FiftyOneZeroOne

Reputation risk – and asking the wrong people

Posted on: April 19, 2007

Recently, Weber Shandwick Worldwide (WSW) announced its latest research on reputation loss with the claim that “CEOs receive nearly 60% of the blame when company reputation is damaged”. That seemed to be a useful enough “wow” factor to headline the report and support the marketing of WSW’s reputation management consultancy services. And to make it stronger, there seemed to be almost exactly the same blame quotient whether the respondents were in North America, Europe or Asia which appears to be a strong intercultural trend.

But when you read further, questions about the validity of the research arise. The sample was 950 “global business executives” in 11 countries, which seems solid enough, but it’s not bizexecs who determine an organisation’s reputation, it’s all those “stakeholders” with whom an organisation has relationships. To quote from Charles Fombrun, who is well known to WSW, “better regarded companies build their reputations by developing practices which integrate social and economic considerations into their competitive strategies … They initiate policies that reflect their core values; that consider the joint welfare of investors, customers and employees; that invoke concern for local communities …” (Fombrun 1996, p.8). This approach to reputation management says that the organisation’s reputation is dependent on its behaviour as a corporate citizen, part of the societies in which it operates, and not above or apart from them.

So if WSW had polled 950 ordinary folks in 11 countries, it may have come closer to a realistic figure of blame on CEOs. It’s also worth noting that research by Prof Philip Kitchen of Hull Business School and Andrew Laurence of Hill & Knowlton found in 2003 that the percentage of an organisation’s reputation ascribed to the CEO in different countries was much more varable. In Belgium, it was only 26% but in Italy, it was 83%. Leaving Italy out of the data, the average for five other European countries was 36.2%. In North America, Canadians gave 66% credit to the CEO and the US, 54%. There’s no doubt that in a celebrity conscious world, CEOs are front and central on reputation issues because they are leaders but it is the range of stakeholders who give the organisation its reputation as a result of their engagement with it, not the CEO.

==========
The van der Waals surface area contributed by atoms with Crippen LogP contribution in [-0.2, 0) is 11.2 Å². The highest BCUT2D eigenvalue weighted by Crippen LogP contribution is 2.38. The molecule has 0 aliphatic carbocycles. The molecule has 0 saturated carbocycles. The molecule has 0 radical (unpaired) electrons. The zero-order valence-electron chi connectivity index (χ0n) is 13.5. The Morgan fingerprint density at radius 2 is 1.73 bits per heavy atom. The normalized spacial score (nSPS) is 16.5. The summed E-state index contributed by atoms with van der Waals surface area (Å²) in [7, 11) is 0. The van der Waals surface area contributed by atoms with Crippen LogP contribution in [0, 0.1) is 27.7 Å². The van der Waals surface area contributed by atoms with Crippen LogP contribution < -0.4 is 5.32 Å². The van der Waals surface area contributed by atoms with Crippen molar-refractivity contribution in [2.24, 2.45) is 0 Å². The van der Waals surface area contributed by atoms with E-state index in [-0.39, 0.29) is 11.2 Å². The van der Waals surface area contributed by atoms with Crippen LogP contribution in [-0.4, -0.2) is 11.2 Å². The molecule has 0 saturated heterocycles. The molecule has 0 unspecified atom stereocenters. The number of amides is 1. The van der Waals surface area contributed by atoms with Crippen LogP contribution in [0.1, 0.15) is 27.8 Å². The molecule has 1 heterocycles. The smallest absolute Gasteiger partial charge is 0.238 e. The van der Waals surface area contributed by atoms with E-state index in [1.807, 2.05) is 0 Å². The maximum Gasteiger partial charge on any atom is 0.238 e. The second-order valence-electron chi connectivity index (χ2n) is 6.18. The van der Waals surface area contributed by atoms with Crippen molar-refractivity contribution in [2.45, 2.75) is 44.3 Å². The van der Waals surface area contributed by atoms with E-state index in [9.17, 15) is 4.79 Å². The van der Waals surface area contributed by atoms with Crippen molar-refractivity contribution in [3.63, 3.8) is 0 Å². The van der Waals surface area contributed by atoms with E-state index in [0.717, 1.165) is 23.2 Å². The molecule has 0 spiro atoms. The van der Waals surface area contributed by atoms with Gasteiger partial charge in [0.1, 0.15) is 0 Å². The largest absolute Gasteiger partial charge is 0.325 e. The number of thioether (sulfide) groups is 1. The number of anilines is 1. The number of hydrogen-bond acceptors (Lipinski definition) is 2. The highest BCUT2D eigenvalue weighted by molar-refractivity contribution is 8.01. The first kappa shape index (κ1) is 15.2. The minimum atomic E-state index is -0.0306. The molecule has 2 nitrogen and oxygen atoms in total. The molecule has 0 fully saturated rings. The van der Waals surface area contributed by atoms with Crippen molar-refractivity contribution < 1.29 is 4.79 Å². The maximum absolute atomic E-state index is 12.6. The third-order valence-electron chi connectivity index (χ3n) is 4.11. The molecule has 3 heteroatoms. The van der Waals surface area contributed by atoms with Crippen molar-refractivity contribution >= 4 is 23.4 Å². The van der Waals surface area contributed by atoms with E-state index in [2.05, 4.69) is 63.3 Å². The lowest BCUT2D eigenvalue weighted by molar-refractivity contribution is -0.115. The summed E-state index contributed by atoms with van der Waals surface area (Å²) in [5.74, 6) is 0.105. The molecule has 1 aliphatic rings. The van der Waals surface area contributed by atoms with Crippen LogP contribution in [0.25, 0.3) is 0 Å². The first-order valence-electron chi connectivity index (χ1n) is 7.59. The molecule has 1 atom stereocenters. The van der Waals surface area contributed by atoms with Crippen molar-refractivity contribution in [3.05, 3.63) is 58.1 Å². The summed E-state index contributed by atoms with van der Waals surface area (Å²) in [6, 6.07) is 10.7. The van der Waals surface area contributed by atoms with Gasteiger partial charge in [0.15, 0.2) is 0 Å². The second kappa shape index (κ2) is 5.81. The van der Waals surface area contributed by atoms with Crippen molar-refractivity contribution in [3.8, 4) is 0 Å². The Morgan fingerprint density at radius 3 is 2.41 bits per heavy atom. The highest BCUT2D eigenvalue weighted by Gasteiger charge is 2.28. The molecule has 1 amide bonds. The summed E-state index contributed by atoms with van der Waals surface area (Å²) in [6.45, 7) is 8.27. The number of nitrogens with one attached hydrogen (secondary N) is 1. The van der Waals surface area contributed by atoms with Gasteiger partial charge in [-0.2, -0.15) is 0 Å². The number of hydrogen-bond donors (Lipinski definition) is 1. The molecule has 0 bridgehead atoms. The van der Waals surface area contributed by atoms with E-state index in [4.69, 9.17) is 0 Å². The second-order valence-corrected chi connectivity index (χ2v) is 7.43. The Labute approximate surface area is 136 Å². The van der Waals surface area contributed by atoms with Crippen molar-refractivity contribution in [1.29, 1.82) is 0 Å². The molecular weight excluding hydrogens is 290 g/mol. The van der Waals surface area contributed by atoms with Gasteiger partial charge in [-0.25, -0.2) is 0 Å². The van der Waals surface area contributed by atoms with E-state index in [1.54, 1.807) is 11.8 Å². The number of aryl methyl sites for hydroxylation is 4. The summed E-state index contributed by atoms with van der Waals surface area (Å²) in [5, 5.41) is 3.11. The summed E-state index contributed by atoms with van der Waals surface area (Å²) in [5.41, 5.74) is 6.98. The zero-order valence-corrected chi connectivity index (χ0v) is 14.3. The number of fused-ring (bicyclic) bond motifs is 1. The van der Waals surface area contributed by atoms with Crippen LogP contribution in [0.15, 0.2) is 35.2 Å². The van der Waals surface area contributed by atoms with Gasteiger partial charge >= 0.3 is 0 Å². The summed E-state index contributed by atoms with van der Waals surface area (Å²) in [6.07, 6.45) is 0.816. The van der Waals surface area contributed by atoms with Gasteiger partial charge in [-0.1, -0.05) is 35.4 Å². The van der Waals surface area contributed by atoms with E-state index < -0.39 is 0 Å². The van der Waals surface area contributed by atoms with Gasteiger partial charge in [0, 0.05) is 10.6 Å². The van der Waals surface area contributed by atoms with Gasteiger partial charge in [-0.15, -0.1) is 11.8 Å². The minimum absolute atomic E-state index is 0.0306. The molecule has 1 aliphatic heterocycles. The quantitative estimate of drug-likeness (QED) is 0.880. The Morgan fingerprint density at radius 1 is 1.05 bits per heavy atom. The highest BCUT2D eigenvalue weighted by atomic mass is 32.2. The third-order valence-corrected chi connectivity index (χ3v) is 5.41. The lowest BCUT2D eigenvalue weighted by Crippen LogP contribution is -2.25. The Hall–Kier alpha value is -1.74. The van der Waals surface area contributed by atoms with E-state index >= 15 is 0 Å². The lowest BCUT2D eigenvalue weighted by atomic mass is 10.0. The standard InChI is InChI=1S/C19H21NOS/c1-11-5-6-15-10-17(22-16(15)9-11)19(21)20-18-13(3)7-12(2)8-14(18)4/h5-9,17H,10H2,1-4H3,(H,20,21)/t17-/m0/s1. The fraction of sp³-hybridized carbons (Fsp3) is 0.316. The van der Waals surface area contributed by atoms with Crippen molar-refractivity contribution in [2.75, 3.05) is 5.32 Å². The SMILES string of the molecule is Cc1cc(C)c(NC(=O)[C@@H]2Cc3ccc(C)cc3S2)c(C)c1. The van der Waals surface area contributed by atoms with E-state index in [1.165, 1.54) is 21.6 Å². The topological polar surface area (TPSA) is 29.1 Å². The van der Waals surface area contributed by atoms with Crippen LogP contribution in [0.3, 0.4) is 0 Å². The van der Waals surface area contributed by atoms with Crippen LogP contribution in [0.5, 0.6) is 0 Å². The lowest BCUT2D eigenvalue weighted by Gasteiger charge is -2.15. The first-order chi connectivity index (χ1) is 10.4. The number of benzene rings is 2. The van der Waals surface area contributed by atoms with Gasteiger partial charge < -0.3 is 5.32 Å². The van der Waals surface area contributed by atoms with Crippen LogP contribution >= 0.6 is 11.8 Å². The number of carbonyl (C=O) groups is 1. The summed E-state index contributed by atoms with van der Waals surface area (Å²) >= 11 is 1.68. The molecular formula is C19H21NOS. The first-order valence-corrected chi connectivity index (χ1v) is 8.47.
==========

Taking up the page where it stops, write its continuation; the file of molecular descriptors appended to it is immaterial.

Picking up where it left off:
In the WSW research, the response that “online attacks or rumours” was only a 25% factor that can ‘significantly damage reputation’ demonstrates either complacency among the bizexecs or misunderstanding of the role that online media and social media can play. WSW comments in a very controlled manner that “companies continue to overlook how damaging threats from online activists and pressure groups can be if they are not prepared to respond quickly and decisively”. The 75% who don’t engage with the online world had better wake up soon!

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1 Response to "Reputation risk – and asking the wrong people"

Here is my list of top topics!

– The impact of technology on public relations practice and theory
– International issues in public relations; Cross-cultural public relations
– The expectations of users of public relations;
– Public relations’ role in organisational change; Internal communications
– The place of “word-of-mouth” and buzz marketing in public relations practice
– Ethics in public relations
– The role of PR in community/social responsibility programmes
– Management of corporate reputation; measurement of reputation
– Crisis management and communication; issues management

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